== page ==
The problem with life in the world’s largest democracy is precisely the same thing as its greatest strength: everyone has a voice. But when you have over a billion voices all talking at once, it’s distressingly inevitable that some voices are not heard—especially when those voices haven’t eaten for almost ten years.
Irom Sharmila, a journalist, poet, and civil rights activist, has been on a hunger strike for nearly a decade. The only reason she is alive today is because of feeding tubes that have been forcibly inserted into her nasal passages by her jailers: the Indian Police.
Sharmila, known as the Iron Lady of Manipur, is fasting for the repeal of the Armed Forces Special Powers Act (AFSPA), a law enforced in troubled areas of the country (Manipur in Northeast India, Jammu and Kashmir) which allows officers of the armed forces to:
- "Fire upon or otherwise use force, even to the causing of death, against any person who is acting in contravention of any law" against "assembly of five or more persons" or possession of deadly weapons.
- To arrest without a warrant and with the use of "necessary" force anyone who has committed certain offenses or is suspected of having done so
- To enter and search any premise in order to make such arrests.
According to Thongam Bipin, a Manipuri native and Ph.D scholar, the laws were put in place during times of severe unrest—unrest caused by the perceived forcible appropriation, structural neglect, and diversion of resources by the Indian government.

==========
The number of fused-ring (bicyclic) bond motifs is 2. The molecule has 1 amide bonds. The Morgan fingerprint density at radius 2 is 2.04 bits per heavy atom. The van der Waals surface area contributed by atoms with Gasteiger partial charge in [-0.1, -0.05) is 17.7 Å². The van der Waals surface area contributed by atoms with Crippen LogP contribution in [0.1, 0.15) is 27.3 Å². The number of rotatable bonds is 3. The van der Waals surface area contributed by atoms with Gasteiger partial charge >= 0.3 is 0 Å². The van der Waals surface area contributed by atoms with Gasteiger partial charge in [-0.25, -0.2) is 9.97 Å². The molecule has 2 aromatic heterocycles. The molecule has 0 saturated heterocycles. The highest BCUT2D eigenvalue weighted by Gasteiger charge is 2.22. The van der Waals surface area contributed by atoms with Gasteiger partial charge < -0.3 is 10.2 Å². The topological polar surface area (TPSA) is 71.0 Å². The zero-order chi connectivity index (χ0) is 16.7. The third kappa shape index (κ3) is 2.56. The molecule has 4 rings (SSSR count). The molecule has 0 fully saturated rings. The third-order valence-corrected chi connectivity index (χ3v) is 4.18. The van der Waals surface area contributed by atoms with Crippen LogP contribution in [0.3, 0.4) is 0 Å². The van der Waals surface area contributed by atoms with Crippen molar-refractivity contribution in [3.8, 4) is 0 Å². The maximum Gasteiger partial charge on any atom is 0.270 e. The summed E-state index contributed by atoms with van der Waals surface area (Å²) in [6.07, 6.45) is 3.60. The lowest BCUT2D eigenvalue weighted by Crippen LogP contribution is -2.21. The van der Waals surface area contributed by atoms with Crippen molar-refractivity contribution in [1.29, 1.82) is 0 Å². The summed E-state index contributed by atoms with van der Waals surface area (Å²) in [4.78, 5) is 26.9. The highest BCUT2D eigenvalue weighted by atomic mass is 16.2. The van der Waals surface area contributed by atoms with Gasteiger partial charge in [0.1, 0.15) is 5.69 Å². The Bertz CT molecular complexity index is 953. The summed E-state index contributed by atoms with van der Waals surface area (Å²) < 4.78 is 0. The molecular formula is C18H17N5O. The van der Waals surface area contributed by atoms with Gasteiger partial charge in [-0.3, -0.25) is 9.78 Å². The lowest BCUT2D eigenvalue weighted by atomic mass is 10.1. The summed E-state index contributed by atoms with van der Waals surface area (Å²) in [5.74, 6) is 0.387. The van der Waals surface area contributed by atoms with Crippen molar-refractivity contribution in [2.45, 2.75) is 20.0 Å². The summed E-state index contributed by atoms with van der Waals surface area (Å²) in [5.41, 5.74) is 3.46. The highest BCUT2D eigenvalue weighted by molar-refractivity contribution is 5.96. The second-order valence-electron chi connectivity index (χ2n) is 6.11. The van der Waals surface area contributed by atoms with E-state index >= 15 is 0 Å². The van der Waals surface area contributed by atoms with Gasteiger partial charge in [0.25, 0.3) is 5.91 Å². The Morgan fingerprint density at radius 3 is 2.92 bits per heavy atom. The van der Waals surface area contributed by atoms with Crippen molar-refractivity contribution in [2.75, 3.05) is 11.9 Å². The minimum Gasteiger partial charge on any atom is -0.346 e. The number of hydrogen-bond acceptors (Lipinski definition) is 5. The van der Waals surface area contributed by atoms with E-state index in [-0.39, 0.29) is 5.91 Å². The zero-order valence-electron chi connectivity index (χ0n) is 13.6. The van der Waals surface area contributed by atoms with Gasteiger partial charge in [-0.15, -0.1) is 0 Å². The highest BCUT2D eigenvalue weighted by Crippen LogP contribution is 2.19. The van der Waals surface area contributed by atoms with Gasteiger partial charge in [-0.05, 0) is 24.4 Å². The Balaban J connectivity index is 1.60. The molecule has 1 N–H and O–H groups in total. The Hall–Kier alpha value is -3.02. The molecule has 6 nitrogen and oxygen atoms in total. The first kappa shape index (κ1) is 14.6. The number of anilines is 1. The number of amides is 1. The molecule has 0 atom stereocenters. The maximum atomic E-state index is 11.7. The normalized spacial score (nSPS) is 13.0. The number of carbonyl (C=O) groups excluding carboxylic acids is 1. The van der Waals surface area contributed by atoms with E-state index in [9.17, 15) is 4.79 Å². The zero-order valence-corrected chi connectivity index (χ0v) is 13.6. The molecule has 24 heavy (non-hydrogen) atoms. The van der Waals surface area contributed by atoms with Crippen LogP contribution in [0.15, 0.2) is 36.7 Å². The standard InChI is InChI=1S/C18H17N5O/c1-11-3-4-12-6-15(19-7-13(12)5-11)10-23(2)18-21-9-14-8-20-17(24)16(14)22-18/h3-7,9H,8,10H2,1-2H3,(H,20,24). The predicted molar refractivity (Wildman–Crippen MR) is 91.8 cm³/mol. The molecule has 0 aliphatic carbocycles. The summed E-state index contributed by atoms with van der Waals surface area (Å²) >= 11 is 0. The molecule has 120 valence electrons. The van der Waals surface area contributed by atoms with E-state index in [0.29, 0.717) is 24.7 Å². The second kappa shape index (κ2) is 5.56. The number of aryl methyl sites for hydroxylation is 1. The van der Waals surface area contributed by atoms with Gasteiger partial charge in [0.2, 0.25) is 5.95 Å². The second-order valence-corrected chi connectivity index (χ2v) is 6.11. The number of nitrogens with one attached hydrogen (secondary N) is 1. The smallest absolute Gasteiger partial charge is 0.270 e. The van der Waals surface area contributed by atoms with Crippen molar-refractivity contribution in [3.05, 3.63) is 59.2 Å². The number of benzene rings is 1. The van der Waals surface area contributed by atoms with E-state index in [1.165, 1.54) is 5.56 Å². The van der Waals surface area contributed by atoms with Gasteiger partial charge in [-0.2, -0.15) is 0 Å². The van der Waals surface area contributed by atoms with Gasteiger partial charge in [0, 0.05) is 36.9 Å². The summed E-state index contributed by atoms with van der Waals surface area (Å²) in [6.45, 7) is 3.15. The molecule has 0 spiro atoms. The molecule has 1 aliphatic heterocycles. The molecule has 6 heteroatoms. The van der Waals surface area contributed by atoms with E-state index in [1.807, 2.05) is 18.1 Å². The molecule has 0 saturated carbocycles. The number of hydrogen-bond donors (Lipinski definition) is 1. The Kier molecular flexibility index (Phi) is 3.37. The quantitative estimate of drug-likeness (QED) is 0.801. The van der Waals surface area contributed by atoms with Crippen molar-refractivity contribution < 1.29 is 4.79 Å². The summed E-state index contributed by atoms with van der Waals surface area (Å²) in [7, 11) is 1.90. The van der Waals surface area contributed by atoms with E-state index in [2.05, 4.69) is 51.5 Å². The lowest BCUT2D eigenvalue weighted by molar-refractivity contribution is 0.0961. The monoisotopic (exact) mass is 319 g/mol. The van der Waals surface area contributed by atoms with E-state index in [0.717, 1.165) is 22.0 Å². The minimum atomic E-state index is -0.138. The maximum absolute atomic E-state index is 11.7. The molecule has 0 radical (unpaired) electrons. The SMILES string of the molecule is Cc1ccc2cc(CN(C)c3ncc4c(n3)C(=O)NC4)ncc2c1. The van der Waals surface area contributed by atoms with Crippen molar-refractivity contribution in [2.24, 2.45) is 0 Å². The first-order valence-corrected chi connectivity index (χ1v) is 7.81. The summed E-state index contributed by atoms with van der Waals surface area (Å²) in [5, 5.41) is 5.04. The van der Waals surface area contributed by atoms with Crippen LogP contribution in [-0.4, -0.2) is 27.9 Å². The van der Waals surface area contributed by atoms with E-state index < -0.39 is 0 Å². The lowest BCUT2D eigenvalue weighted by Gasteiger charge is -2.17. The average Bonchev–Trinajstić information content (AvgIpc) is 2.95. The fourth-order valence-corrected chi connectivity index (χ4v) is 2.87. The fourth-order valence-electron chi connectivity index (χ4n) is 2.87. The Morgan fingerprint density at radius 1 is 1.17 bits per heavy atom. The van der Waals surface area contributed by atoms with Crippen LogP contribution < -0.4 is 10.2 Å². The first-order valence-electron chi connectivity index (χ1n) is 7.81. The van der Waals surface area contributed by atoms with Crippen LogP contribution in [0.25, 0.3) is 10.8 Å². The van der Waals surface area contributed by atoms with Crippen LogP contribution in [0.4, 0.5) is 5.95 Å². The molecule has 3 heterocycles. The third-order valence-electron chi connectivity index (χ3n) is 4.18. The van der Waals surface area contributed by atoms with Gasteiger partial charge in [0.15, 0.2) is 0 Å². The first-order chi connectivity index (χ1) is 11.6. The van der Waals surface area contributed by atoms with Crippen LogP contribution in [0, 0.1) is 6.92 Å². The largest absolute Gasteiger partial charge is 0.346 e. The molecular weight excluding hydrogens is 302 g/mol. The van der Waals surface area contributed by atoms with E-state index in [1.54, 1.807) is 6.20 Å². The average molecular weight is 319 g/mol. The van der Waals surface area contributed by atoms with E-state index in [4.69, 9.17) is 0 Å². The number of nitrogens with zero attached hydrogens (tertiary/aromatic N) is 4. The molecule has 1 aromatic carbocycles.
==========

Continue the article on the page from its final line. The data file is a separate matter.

Sharmila, in accordance with the Ghandian traditions of ahimsa (non-violence) and satyagraha (holding on to the truth), has been in a David/Goliath standoff with the Indian government as a result of this Act. In November 2000, 10 civilians were killed under the auspices of this act. Accounts vary widely, but a huge number of Manipuri citizens, including Irom Sharmila, view this and numerous other killings as examples of official abuse of power gone unconscionably wrong. Sharmila started a hunger strike a few days later, and was almost immediately arrested for attempted suicide, a crime under the Indian Penal code.
She is released once a year, as per the letter of the law, and then immediately re-imprisoned due to her refusal to end her hunger strike. Many Manipuris believe the only reason the government bothers to keep her alive is because they don’t want a martyr on their hands.
This has been going on for Ten. Years. 10.
And, for the most part, it has gone largely unnoticed by the world outside. Indeed, even the world inside. Many Northeastern Indians are accused of being anti-Indian or seditious or worse when they raise objections to the AFPCA or other examples of how the Northeast region has been alternately marginalized or exploited since they became part of India.
When Ghandi-ji went on fasts, the world listened. But with all due respect to Ghandi-ji, he was an upper-caste, classically educated male. Just because he didn’t necessarily subscribe to that superiority complex doesn’t mean it didn’t work to his advantage. Irom Sharmila, a woman from a state most people outside of India haven’t even heard of, does not have that same luxury.
And so, like the Roma in Europe, the Maya in Mexico, and the Native Americans in the US, Northeastern Indians are only heard when they add color or diversity to nationalistic self-promotion. But when they try to get their voices heard regarding the more unsavory aspects of nationhood, they get thrown in jail, a tube shoved down their noses…and are drowned out by a billion voices.